OGDEN — It wasn't just one or two, or even a hundred pink ribbons Boy Scouts had to cut down today. Thousands dotted the Ogden neighborhood near Ben Lomond High School where slain Emilie Parker's parents went to high school and met.
Community members hung thousands of pink ribbons throughout the neighborhood to honor 6-year-old Emilie Parker, who was killed last month in Newtown, Conn. with 19 other children in Sandy Hook Elementary by a gunman.
The girl was born in Ogden, but moved to Connecticut with her parents and two siblings for her father, Robbie Parker, to attend school and eventually take a job.
Once news came that the Ogden family had lost their happy little girl, the community stepped forward with ribbons in Emilie's favorite color.
"You know, a lot of people see Ogden and think it's just a ghetto place, not very good people, you know? But I love Ogden," said Boy Scout Ben Williams. "There are great people here. You can tell by the ribbons everywhere that there are people that love here."
After the Dec. 22 funeral for Emilie and nearly a month after her death, it was time for the ribbons to come down, before nature littered them on the ground and gutters. Ben decided that removing the neighborhood-wide memorial would be his Eagle Scout Project.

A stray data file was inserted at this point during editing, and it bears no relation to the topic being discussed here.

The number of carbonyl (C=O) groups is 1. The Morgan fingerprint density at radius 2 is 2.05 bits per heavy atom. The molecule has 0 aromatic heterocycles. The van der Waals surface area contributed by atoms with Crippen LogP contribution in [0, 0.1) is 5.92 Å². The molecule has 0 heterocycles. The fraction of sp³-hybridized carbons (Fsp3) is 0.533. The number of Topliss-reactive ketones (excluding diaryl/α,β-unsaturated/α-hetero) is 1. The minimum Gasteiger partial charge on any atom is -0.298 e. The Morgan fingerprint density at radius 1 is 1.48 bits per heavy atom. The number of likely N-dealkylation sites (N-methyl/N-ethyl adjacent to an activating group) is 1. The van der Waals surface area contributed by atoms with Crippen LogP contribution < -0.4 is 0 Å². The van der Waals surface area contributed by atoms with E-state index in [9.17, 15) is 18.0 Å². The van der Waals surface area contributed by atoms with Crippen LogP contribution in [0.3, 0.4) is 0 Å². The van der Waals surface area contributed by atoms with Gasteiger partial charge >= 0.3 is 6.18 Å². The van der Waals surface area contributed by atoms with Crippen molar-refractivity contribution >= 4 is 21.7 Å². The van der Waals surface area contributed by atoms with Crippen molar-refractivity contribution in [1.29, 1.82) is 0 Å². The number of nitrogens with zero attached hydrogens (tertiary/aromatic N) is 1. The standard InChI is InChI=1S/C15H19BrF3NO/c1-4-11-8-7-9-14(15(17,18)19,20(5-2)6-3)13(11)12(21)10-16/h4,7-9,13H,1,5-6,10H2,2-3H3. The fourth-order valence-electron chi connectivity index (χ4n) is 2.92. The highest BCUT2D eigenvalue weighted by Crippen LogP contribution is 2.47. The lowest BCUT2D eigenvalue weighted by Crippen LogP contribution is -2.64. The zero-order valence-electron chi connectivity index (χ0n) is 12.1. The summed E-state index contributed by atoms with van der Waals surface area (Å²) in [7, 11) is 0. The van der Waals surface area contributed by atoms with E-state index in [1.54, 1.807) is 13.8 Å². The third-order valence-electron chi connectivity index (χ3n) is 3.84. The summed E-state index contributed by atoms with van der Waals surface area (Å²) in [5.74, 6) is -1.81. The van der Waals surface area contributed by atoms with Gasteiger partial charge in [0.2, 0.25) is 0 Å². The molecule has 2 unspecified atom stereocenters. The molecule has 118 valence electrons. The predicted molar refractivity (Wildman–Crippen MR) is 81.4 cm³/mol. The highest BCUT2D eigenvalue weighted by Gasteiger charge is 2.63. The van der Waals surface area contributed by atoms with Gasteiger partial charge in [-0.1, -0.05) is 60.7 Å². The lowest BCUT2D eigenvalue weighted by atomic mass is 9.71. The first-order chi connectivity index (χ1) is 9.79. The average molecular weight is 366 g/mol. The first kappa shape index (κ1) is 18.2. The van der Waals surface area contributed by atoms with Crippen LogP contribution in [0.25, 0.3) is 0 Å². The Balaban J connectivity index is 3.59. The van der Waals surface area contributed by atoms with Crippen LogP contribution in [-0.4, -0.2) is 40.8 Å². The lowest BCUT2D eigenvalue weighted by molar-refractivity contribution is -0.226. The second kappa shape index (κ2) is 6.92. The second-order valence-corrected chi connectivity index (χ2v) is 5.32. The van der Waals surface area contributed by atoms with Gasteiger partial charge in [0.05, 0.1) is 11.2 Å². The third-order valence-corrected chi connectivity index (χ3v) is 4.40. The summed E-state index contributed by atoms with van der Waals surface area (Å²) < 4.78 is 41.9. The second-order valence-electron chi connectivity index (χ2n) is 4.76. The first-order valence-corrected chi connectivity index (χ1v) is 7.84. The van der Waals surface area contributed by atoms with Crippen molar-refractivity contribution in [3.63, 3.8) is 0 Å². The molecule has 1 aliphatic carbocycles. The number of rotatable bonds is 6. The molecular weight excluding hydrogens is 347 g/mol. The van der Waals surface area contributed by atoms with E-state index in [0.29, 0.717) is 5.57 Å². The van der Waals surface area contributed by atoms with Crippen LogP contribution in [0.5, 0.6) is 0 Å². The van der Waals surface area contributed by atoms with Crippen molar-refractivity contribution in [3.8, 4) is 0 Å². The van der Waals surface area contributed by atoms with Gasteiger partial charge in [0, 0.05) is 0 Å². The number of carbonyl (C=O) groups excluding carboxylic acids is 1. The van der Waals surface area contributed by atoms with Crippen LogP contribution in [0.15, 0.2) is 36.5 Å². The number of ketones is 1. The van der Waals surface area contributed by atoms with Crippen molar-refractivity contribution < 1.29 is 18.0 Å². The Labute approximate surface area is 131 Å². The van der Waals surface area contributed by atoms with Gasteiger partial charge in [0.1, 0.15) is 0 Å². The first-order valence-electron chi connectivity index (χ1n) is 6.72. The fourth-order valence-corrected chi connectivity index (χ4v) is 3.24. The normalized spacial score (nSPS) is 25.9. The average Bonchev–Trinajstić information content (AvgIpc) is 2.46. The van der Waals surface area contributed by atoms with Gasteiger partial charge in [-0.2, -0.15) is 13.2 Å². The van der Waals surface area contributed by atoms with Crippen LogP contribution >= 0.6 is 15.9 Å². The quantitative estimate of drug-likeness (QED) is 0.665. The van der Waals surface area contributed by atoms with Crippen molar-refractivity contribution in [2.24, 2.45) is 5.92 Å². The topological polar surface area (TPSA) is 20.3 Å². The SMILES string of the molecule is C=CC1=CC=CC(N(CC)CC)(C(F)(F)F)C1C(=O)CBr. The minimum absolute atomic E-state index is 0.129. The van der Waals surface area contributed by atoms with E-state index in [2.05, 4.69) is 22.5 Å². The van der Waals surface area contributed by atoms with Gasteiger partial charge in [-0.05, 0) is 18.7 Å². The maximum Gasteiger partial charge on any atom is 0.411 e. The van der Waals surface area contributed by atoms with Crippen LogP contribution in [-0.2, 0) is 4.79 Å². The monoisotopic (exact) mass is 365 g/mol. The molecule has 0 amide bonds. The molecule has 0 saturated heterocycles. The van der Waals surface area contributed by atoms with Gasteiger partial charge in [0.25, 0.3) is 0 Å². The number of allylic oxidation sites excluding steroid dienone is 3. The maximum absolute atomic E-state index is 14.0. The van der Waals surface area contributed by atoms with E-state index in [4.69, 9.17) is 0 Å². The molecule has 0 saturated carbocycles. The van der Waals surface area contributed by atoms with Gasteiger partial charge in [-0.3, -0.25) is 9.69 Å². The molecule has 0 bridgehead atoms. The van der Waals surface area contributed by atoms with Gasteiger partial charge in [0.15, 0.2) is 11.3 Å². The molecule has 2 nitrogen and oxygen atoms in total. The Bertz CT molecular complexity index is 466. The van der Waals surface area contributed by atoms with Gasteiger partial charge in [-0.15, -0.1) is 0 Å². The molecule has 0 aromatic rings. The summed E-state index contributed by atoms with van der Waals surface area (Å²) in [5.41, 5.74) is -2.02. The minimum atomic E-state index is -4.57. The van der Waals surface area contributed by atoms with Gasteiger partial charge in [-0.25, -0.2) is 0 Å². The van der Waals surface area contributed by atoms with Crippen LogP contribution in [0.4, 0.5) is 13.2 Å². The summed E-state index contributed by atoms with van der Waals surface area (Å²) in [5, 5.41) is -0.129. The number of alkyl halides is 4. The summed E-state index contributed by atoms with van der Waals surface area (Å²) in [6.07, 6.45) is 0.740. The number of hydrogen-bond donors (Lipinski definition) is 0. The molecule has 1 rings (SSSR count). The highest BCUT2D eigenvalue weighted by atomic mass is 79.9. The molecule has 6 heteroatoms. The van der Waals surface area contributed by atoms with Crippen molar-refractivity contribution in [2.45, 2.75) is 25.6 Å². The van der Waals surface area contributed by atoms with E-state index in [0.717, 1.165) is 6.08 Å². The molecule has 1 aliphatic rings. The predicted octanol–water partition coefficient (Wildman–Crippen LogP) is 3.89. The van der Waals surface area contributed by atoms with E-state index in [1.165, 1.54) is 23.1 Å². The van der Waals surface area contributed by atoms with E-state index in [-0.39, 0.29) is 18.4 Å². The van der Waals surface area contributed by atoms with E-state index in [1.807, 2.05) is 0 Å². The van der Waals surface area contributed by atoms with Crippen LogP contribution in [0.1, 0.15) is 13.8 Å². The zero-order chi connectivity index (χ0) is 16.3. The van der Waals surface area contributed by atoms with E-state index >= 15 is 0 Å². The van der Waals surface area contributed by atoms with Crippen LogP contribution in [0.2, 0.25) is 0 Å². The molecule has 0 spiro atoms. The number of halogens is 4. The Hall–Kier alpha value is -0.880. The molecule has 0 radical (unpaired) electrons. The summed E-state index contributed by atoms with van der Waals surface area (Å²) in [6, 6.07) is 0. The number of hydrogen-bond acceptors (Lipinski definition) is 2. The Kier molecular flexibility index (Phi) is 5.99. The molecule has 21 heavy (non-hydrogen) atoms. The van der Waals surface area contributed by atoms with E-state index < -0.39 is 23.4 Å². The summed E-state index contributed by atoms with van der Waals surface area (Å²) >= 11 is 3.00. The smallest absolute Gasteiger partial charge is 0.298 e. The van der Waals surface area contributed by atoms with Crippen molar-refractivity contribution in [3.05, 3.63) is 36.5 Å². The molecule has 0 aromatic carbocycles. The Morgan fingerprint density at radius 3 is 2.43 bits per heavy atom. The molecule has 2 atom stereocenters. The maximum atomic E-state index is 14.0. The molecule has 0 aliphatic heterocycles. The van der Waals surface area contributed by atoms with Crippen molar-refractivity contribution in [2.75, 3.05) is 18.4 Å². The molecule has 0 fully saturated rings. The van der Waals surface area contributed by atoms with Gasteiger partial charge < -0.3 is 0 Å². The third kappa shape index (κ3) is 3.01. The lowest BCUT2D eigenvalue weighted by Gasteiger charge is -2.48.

There are great people here. You can tell by the ribbons everywhere that there are people that love here.
–Ben Williams, Boy Scout
"A few of them were starting to get ragged and you see a few of them starting to blow across the streets and stuff," he said. "It's not good. I think it's detracting from the purpose that they had."
Ben also understands it's probably going to take more than one day to take down every single pink ribbon that has been carefully tied and hung in Ogden, but he said that is all right. He can come out on his own time if he has to.
"There's more opportunities. I can probably do it again. I don't mind it," Ben said.
With a slew of help from friends, family members and neighbors, Ben worked to get down as many as they could in one day.
"He's got a really tender heart and I appreciate his interest in helping others and reaching out to others," said his mother, Charlotte Williams. She said they have known the Parker family for some time and felt the removal of the ribbons important.
Ben said he just didn't want Emilie's ribbons to ever become an eyesore.
"Glad I got this opportunity to make the community a little better place," he said.